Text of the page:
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Can you and your spouse handle divorce mediation?

Many Connecticut couples who divorce want the process to be as quick, stress-free and inexpensive as possible, for their own sake as well as for their children. There are alternatives to court-based divorce such as mediation.

In mediation, the divorcing parties don't have their own family law attorneys representing them. They work out their agreements with the help of a neutral mediator. Mediators are trained to do just that -- mediate. It's not their job to determine who is right or wrong on a particular issue or even to give advice. Mediation allows couples the most control over the terms of their divorce because they are the ones who work everything out without their attorneys or judges playing a role.

Many divorcing couples believe that they have a mature and amicable enough relationship to use divorce mediation. However, too often they find out once they get into it that it's not for them.

Mediation isn't just a matter of sitting in a room with your spouse and determining who gets what. It requires working together to reach agreements regarding child custody, support and asset and property division that both people can live with without attorneys to fight for them. For many couples, emotions are simply still too raw to be able to do this work.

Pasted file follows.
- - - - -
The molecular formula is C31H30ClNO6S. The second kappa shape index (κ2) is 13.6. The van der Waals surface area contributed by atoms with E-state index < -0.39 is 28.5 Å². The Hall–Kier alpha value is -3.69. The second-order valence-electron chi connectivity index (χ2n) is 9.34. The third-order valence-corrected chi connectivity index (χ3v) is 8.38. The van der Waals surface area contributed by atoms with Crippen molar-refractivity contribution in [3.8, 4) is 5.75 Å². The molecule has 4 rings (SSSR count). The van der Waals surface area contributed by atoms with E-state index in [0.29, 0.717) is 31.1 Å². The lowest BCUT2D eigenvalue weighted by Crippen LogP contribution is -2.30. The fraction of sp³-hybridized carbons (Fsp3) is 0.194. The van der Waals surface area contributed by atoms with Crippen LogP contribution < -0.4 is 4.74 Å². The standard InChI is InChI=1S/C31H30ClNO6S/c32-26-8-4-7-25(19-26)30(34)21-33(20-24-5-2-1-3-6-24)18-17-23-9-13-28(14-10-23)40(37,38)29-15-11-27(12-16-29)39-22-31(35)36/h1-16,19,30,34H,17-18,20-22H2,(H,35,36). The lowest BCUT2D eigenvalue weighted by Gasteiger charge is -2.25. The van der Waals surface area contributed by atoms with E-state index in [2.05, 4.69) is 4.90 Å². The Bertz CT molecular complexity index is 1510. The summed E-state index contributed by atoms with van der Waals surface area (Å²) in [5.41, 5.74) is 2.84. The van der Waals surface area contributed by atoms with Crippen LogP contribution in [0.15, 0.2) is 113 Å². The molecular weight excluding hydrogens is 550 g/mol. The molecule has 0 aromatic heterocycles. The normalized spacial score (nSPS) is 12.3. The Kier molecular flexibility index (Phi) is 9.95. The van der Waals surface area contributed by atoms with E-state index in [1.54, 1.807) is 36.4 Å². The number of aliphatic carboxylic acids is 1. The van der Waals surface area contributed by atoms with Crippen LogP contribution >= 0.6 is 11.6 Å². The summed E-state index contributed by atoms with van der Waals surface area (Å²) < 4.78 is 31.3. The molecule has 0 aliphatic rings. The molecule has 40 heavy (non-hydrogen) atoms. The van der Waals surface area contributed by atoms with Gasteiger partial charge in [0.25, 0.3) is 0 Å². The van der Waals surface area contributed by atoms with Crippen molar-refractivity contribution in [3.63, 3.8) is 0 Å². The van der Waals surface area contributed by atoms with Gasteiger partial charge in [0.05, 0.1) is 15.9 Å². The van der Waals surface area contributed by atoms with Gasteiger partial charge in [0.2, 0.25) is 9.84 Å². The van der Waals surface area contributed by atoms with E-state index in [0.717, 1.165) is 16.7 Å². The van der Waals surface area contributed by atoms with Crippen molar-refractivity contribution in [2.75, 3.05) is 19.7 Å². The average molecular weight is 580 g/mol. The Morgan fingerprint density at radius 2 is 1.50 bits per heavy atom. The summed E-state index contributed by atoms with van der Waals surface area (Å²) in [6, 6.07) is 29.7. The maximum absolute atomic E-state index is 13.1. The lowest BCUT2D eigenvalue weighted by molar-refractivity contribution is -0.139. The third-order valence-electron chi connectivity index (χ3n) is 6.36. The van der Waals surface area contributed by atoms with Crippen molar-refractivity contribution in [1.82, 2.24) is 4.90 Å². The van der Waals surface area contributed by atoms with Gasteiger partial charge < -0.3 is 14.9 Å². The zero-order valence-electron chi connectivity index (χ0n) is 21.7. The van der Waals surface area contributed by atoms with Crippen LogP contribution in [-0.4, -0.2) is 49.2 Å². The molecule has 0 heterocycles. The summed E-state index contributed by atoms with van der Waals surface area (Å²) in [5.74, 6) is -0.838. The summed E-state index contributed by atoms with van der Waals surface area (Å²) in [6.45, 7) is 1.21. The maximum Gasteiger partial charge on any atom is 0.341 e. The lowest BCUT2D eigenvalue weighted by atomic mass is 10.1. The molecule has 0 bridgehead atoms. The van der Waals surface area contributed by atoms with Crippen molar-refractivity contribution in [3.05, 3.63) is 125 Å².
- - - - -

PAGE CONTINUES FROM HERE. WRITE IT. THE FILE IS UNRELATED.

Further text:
Honesty and trust are key in divorce mediation. This is true not just regarding full disclosure of assets and debts, but with what you want out of the divorce. You have to speak up for yourself as well as listen and work to understand your spouse's feelings, wishes and needs. For many divorcing couples, trust may have been damaged irreparably by an affair or other actions. Communication has likely been an issue as well. Therefore, the honest communication required for a successful mediation may be impossible.

This isn't to say that you and your spouse shouldn't consider divorce mediation. However, it's important to know what's involved and to be honest with yourselves and each other about whether the two of you can make the process work.

Source: Huffington Post, "Five Reasons Why Divorce Mediation Isn't More Popular," Betsy Ross, LICSW CGP, accessed Nov. 27, 2015

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